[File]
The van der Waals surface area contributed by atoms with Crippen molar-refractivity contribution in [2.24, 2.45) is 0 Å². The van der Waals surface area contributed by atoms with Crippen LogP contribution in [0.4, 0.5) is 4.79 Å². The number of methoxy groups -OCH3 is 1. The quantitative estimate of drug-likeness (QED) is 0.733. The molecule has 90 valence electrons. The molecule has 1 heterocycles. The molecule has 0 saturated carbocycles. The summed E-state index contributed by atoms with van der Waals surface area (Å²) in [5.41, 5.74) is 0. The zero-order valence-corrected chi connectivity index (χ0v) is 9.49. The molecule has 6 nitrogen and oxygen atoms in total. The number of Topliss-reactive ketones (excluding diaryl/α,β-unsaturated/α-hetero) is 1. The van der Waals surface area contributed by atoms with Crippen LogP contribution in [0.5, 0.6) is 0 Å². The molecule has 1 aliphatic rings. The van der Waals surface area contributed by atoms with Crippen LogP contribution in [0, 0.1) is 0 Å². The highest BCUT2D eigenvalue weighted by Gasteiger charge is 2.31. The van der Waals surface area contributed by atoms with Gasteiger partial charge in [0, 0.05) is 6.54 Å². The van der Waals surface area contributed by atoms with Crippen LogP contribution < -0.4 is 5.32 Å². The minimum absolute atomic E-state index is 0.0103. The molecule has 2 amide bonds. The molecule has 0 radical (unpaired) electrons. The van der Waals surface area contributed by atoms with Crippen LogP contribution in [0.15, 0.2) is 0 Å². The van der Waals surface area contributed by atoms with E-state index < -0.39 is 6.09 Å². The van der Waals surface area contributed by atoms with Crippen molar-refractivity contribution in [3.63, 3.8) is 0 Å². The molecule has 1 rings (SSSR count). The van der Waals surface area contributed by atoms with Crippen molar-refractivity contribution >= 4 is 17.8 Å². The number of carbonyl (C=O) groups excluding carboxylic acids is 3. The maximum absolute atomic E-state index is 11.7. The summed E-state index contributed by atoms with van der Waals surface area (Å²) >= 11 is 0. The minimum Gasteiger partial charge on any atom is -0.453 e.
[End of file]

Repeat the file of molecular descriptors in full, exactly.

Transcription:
The van der Waals surface area contributed by atoms with Crippen molar-refractivity contribution in [2.24, 2.45) is 0 Å². The van der Waals surface area contributed by atoms with Crippen LogP contribution in [0.4, 0.5) is 4.79 Å². The number of methoxy groups -OCH3 is 1. The quantitative estimate of drug-likeness (QED) is 0.733. The molecule has 90 valence electrons. The molecule has 1 heterocycles. The molecule has 0 saturated carbocycles. The summed E-state index contributed by atoms with van der Waals surface area (Å²) in [5.41, 5.74) is 0. The zero-order valence-corrected chi connectivity index (χ0v) is 9.49. The molecule has 6 nitrogen and oxygen atoms in total. The number of Topliss-reactive ketones (excluding diaryl/α,β-unsaturated/α-hetero) is 1. The van der Waals surface area contributed by atoms with Crippen LogP contribution in [0.5, 0.6) is 0 Å². The molecule has 1 aliphatic rings. The van der Waals surface area contributed by atoms with Crippen LogP contribution in [0, 0.1) is 0 Å². The highest BCUT2D eigenvalue weighted by Gasteiger charge is 2.31. The van der Waals surface area contributed by atoms with Gasteiger partial charge in [0, 0.05) is 6.54 Å². The van der Waals surface area contributed by atoms with Crippen LogP contribution < -0.4 is 5.32 Å². The minimum absolute atomic E-state index is 0.0103. The molecule has 2 amide bonds. The molecule has 0 radical (unpaired) electrons. The van der Waals surface area contributed by atoms with Crippen LogP contribution in [0.15, 0.2) is 0 Å². The van der Waals surface area contributed by atoms with E-state index < -0.39 is 6.09 Å². The van der Waals surface area contributed by atoms with Crippen molar-refractivity contribution in [3.63, 3.8) is 0 Å². The molecule has 1 rings (SSSR count). The van der Waals surface area contributed by atoms with Crippen molar-refractivity contribution >= 4 is 17.8 Å². The number of carbonyl (C=O) groups excluding carboxylic acids is 3. The maximum absolute atomic E-state index is 11.7. The summed E-state index contributed by atoms with van der Waals surface area (Å²) >= 11 is 0. The minimum Gasteiger partial charge on any atom is -0.453 e.